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Hanlon’s Razor: “Never attribute to malice that which is adequately explained by stupidity.”
LAwriter’s advice is good. Something’s amiss, but probably not foul play.
Its really good! Your use of colors is very interesting. Your music is pulling away from from the Wagner influence (which so many of the orchestral tracks are based on) and getting more atonal. Kind of like a Stravinski influence to the music.
It captured me from start to finish. To me, if the music pulls me in (which it did) production/engineering tweaks becomes secondary. I would suggest getting together with a good engineer who does this kind of work and have him/her give you some pointers of sound engineering. You are not quite there yet, but a good mix would bring out that last 10%.
This is not a background track. Rather, it would be used to carry the scene. Such tracks are used less often, but the payout is usually better. Many can do background tracks. Few can effectively do a track that carries the scene. Old law of supply and demand.
I think there would be music supervisors interested in this kind of work. In fact, I think you’re in the process of developing a “signature” sound.
Definitely move forward. I’d love to hear what you create next!
Also, curious what VST software you are using.
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did anyone else notice a drop in domestic royalties but an increase in international royalties for this 3rd quarter payout?
Definitely. In one case the US performance was .09. The Gt. Britain performance was $2.63.
Second LAWriter. There is so much music out there, I don’t think it pays to chase current styles. Better to shine at what you do best. If there is a market for your style, you and only you can fill it. Take your creativity from there. Your style is your best differentiator. Listen to and analyze different styles that interest you. Try new instruments. Incorporate that learning into your style and progress from there.
I have moved away from VST instruments – unless I am looking for a particular sound. For orchestral instruments, I use good software that allows me to truly perform the part. However, I generally use hardware synths, and play “real” instruments. I find the less I rely on the computer to create the performance, the more the performance comes to life. That’s true for me even with electronic music.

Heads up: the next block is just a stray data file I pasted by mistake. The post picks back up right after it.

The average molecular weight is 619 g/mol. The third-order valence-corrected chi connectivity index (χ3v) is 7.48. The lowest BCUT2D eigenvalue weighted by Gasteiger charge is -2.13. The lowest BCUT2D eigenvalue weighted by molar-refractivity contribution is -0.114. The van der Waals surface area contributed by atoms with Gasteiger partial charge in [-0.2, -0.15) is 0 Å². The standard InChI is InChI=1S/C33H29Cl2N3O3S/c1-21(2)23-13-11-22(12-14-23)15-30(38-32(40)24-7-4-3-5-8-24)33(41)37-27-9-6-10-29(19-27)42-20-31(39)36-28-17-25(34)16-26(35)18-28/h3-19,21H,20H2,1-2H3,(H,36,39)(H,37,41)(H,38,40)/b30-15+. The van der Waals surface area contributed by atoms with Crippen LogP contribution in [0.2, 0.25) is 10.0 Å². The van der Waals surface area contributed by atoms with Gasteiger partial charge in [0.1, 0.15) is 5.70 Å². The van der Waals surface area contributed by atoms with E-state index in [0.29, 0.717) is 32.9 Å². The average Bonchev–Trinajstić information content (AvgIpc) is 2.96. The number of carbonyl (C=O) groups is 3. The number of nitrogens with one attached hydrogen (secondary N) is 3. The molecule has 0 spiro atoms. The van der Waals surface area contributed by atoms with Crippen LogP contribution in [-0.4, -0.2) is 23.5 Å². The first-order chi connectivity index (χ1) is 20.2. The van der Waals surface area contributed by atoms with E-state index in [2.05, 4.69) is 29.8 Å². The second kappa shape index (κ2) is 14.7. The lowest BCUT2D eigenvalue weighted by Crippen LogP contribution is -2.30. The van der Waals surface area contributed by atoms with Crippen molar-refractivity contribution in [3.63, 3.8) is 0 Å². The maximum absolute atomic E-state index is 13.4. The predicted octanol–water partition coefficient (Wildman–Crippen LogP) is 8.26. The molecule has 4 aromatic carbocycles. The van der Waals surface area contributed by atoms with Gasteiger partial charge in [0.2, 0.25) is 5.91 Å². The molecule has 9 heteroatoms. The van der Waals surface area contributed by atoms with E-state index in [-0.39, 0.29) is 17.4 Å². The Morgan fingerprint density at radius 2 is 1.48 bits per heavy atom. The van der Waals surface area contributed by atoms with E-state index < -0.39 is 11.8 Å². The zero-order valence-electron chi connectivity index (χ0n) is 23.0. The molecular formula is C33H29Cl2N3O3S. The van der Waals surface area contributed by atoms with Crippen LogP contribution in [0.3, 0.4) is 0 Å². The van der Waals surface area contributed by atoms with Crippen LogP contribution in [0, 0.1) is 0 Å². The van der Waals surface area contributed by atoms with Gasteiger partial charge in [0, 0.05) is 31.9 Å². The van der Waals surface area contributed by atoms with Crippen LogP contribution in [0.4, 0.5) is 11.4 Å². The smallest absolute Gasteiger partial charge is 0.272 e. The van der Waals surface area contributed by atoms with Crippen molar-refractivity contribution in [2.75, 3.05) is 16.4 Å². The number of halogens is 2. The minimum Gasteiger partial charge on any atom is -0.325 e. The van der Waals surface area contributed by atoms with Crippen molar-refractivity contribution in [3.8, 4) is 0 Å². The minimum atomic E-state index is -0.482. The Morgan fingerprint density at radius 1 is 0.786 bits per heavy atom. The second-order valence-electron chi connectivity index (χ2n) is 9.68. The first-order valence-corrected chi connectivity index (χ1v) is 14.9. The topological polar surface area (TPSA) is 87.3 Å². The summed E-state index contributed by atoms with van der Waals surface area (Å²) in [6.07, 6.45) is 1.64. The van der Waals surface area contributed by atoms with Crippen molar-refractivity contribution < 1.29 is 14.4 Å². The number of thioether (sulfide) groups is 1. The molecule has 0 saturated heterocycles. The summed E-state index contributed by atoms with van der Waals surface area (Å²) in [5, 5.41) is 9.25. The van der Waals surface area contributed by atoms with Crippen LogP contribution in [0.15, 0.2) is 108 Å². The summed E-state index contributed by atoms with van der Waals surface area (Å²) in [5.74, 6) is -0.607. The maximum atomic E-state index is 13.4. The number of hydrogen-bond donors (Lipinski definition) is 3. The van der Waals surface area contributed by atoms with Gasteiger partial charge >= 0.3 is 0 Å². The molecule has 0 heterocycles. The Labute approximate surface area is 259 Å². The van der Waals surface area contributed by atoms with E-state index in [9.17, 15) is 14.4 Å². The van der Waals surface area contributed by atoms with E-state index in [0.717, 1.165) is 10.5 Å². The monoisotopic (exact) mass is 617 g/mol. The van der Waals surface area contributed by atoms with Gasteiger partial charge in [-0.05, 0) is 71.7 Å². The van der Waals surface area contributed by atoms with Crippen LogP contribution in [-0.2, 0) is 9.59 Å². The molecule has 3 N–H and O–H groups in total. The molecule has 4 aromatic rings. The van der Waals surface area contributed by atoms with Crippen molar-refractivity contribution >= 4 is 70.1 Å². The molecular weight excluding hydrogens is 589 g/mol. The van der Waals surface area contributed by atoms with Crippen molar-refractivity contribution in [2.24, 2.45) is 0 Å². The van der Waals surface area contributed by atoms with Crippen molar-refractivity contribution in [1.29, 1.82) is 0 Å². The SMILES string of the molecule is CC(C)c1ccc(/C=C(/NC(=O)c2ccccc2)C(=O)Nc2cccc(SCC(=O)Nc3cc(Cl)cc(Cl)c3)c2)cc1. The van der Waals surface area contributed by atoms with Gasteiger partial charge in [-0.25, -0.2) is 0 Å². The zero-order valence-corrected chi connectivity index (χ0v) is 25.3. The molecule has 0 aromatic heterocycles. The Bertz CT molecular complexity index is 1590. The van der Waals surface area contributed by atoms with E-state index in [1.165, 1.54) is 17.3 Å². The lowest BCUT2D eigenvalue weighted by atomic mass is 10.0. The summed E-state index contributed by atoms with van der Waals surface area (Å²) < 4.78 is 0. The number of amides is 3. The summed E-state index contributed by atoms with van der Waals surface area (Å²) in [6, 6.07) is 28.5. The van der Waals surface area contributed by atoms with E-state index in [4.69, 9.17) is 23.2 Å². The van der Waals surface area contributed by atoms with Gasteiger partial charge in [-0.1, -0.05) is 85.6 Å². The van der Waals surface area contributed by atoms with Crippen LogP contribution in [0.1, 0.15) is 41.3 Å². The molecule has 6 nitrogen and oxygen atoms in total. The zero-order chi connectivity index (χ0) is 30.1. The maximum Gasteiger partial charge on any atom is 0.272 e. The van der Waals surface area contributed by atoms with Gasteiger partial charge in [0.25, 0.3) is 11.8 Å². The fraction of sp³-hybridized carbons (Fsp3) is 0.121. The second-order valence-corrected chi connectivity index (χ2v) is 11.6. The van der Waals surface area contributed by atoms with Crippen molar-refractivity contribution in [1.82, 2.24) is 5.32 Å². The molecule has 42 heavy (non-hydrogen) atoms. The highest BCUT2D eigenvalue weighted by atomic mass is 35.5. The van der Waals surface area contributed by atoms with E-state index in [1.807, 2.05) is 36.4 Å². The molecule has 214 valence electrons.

Unique and bizarre- One of my most often placed tracks is a piano solo version of “Happy Birthday”. Recorded it when it went PD a few years ago. Took five minutes to record. Performed in a traditional style – but it is my sound – and it sells. Go figure.
Second what MichaelL says. The problem is not so much the enforceability but the taint you will have going forward. Prospective libraries may shy away from working with you if they find out about the clause. Even a remote possibility of getting involved in a lawsuit can scare them off.
Maybe I’m way off base, but I have never thought about the length of the file . Rather, I time the sound waves within the file. The file may be 15.5 seconds long with .5 secs of dead space up front, but I would count it as a 15 sec track. I think the production engineers visually align the beginning of the sound wave to wherever the music entry point is. I usually give about a .5 sec up front so the engineer can see precisely where the wave begins. AFAIK, that practice has not hurt me in placements.
Also, I have found that if I begin the file too close to the beginning of the wave, I get a slight pop at the beginning. The half second allows the wave to naturally open.January 9, 2022 at 8:52 pm in reply to: Piano/Guitar driven instrumental music. Does this work? Where to go next? #39360